• I think when you did DNA analysis, I'm sure you know how to best store a lot of data. But @Sven do you see any possibilities to speed up "remove duplicate urls"?
  • SvenSven

    Everything can be speed up, but it is not much that I can get out of that as everything is very optimized here already.

    1. sort lines

    2. go from top to buttom and delete things if two lines are the same (same url) or the domain is the same.

    I don't see and optimization here.

  • @Sven, you are totally right when you say let the programming part be done by you, I very much doubt that anyone here (including me) is qualified to advise you on the topic... but I still think the feature itself it really valuable, whether done in a DB or flat file. It just doesn't seem to make sense to recrawl all of those sites for every single project, only to find that 90% of them (at times) don't meet the criteria.

    Slight side note question while we are on the topic... if a site is verified, but then later fails, is it removed from the verified list? (Or should I leave this for another thread?)
  • SvenSven

    >Slight side note question while we are on the topic... if a site is verified, but then later fails, is it removed from the verified list? (Or should I leave this for another thread?)

    No it stays there.

    The problem with saving all kind of information to a URL is a proper way to keep them updated. If you save PR1 to it and it actually is now PR0 you have another problem.

  • AlexRAlexR Cape Town
    @sven - "The problem with saving all kind of information to a URL is a proper way to keep them updated. If you save PR1 to it and it actually is now PR0 you have another problem." 

    It's not that we need it updated, but if we can use it as a pre-filter it would be super useful. I.e. if you are targetting PR3 or PR4+ sites, if it was a PR3 and is now a 2, it's no big issue. These numbers are fairly slow moving. What it does achieve by having a pre-filter, you can avoid even loading all the PR N/A's for your projects since you can set the pre-filter to use the PR2+ sites.  This avoids loading hundreds of thousands of URL's from your sitelists, only to reject them based on a filter. 

    You could load them using a pre-filter and then only apply the actual filter to the pre-filtered list. 
  • Obviously the ideal situation is that the data is updated as it changes, but if that's too hard, then I agree with GlobalGoogler... even if the data were not updated, a "rough initial guess" would still save loads of time and be very valuable. Also, there is data that is unlikely to even change that would be useful, like the engine type, and whether it's follow or no follow (I know these are possible to change, but it won't happen often).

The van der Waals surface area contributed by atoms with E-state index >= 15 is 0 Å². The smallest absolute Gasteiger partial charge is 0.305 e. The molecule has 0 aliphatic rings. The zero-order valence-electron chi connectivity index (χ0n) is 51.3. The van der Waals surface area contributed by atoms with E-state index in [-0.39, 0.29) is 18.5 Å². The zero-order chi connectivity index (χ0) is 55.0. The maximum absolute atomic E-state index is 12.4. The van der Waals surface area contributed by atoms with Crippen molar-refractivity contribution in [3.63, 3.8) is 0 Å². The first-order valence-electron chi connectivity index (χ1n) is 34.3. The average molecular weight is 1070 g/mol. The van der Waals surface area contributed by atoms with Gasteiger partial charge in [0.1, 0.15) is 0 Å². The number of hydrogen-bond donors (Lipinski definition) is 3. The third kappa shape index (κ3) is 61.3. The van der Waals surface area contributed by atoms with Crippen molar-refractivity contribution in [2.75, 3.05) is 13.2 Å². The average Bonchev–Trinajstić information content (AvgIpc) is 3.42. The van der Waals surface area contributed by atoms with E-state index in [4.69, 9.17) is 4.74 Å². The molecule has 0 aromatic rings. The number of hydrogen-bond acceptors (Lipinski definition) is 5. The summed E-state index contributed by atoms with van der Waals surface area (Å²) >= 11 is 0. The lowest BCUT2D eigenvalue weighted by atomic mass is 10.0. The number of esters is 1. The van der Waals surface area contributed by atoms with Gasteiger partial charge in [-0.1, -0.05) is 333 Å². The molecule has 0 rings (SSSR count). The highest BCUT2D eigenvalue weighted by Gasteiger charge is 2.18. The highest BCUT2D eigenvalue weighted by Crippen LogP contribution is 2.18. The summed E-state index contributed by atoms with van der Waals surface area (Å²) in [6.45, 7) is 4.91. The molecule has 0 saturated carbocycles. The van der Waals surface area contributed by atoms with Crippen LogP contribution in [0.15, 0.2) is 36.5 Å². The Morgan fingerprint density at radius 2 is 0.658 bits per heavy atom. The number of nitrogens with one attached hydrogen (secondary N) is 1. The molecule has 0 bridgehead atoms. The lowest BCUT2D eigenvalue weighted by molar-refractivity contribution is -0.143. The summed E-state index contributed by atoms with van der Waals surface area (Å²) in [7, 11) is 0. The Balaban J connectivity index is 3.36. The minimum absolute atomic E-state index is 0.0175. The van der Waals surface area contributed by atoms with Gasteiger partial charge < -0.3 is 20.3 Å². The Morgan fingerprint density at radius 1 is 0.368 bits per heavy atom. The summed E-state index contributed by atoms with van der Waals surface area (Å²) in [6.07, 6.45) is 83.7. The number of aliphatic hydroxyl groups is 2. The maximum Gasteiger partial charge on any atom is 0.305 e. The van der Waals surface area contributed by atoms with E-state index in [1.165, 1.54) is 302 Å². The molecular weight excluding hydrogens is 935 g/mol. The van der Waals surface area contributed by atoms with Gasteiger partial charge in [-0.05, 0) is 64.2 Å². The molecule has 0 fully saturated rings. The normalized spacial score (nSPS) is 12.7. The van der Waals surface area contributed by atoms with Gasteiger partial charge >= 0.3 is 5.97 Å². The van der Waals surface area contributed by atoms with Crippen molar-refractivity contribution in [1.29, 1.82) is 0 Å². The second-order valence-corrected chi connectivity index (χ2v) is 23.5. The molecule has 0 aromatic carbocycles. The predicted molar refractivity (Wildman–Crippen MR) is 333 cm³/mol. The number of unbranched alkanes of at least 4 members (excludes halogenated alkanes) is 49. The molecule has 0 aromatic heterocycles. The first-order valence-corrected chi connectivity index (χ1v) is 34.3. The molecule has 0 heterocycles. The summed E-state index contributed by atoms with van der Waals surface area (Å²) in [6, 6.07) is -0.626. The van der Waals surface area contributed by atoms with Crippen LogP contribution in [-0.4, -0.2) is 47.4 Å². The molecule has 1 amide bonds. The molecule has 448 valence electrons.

• oh, I forgot... as for the sites not being removed from "verified" when they stop working... I'd like to put the option to do this in as a feature request. Or if you were going to implement the feature of this thread, then perhaps this could just be another field of data that is saved... "worked last time submitted", and you could choose to filter out anything that didn't. Thoughts anyone?
  • MrXMrX Germany
    if things are only about the PR of a site, why not work with a folder structure other than an embedabble db ?
    maybe I am not thinking complex enough here but let me give an example:
    Folder PR 1: Sitelist Engine 1, Sitelist Engine 2 ...
    Folder PR 2: Sitelist Engine 1, Sitelist Engine 2 ...
    If the PR of a specific site is changing, you could just delete the entry from the list and add it to the corresponding site list in other PR folder.
  • edited March 2013
    Just to revisit this again... could we have PR information saved with each URL? It prevents wasted threads each time the global list is used with minimum criteria.

    If a project is set to use PR 3+ using global list, it is incredibly inefficient without saved records. 80-90% of the threads currently recheck PR values for links that do not meet the criteria. This occurs with any project with minimum PR, OBL, and dofollow requirements.

    Appologizes @Sven, it was never my intention when opening this thread to criticize programming preferences or debate whether or not to use a specific database technology... that's not my expertise to know about :) But I DID want to emphasize the reason we need PR, OBL, dofollow metrics somehow saved with each URL. It avoids rechecks on every URL for each and every global list project we run with specific PR, OBL, and dofollow requirements.

    I'm sure we don't want to continue wasting threads, bandwidth, and CPU resources on something that can be recorded for future reference.

    Is the solution to this too difficult because of the way GSA SER has been already programmed? It would seem these metrics could be easily tagged onto the end of each text line using pipes to avoid the use of slow database technologies? (I'm speculating, so please don't be offended if this is a stupid proposition).